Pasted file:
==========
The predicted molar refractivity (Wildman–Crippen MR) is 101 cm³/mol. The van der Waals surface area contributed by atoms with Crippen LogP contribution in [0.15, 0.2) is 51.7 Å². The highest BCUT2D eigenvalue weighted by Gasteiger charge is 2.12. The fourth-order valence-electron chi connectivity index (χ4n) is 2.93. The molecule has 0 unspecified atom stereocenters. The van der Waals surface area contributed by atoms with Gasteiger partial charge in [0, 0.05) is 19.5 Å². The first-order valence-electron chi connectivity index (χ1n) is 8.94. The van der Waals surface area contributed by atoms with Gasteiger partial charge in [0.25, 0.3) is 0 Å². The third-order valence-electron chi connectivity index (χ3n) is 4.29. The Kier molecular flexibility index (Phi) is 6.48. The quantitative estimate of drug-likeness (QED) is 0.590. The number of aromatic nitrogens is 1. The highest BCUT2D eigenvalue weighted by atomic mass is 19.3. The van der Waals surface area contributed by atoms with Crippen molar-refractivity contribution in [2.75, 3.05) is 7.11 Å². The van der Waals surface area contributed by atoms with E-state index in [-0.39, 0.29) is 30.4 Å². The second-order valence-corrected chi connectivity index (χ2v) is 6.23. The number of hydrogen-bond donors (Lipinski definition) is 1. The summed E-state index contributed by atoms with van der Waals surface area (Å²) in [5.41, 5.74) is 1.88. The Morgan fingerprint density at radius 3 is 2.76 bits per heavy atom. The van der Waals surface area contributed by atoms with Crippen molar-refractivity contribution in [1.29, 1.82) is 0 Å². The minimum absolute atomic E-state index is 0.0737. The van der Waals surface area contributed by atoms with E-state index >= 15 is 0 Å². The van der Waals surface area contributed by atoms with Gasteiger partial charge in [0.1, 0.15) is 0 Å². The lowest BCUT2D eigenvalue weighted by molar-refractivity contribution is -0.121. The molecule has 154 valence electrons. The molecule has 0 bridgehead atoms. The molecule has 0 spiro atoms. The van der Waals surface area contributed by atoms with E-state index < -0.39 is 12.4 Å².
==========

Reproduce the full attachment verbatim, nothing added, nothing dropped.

The predicted molar refractivity (Wildman–Crippen MR) is 101 cm³/mol. The van der Waals surface area contributed by atoms with Crippen LogP contribution in [0.15, 0.2) is 51.7 Å². The highest BCUT2D eigenvalue weighted by Gasteiger charge is 2.12. The fourth-order valence-electron chi connectivity index (χ4n) is 2.93. The molecule has 0 unspecified atom stereocenters. The van der Waals surface area contributed by atoms with Gasteiger partial charge in [0, 0.05) is 19.5 Å². The first-order valence-electron chi connectivity index (χ1n) is 8.94. The van der Waals surface area contributed by atoms with Gasteiger partial charge in [0.25, 0.3) is 0 Å². The third-order valence-electron chi connectivity index (χ3n) is 4.29. The Kier molecular flexibility index (Phi) is 6.48. The quantitative estimate of drug-likeness (QED) is 0.590. The number of aromatic nitrogens is 1. The highest BCUT2D eigenvalue weighted by atomic mass is 19.3. The van der Waals surface area contributed by atoms with Crippen molar-refractivity contribution in [2.75, 3.05) is 7.11 Å². The van der Waals surface area contributed by atoms with E-state index in [-0.39, 0.29) is 30.4 Å². The second-order valence-corrected chi connectivity index (χ2v) is 6.23. The number of hydrogen-bond donors (Lipinski definition) is 1. The summed E-state index contributed by atoms with van der Waals surface area (Å²) in [5.41, 5.74) is 1.88. The Morgan fingerprint density at radius 3 is 2.76 bits per heavy atom. The van der Waals surface area contributed by atoms with Crippen molar-refractivity contribution in [1.29, 1.82) is 0 Å². The minimum absolute atomic E-state index is 0.0737. The van der Waals surface area contributed by atoms with E-state index >= 15 is 0 Å². The van der Waals surface area contributed by atoms with Gasteiger partial charge in [0.1, 0.15) is 0 Å². The lowest BCUT2D eigenvalue weighted by molar-refractivity contribution is -0.121. The molecule has 154 valence electrons. The molecule has 0 bridgehead atoms. The molecule has 0 spiro atoms. The van der Waals surface area contributed by atoms with E-state index < -0.39 is 12.4 Å².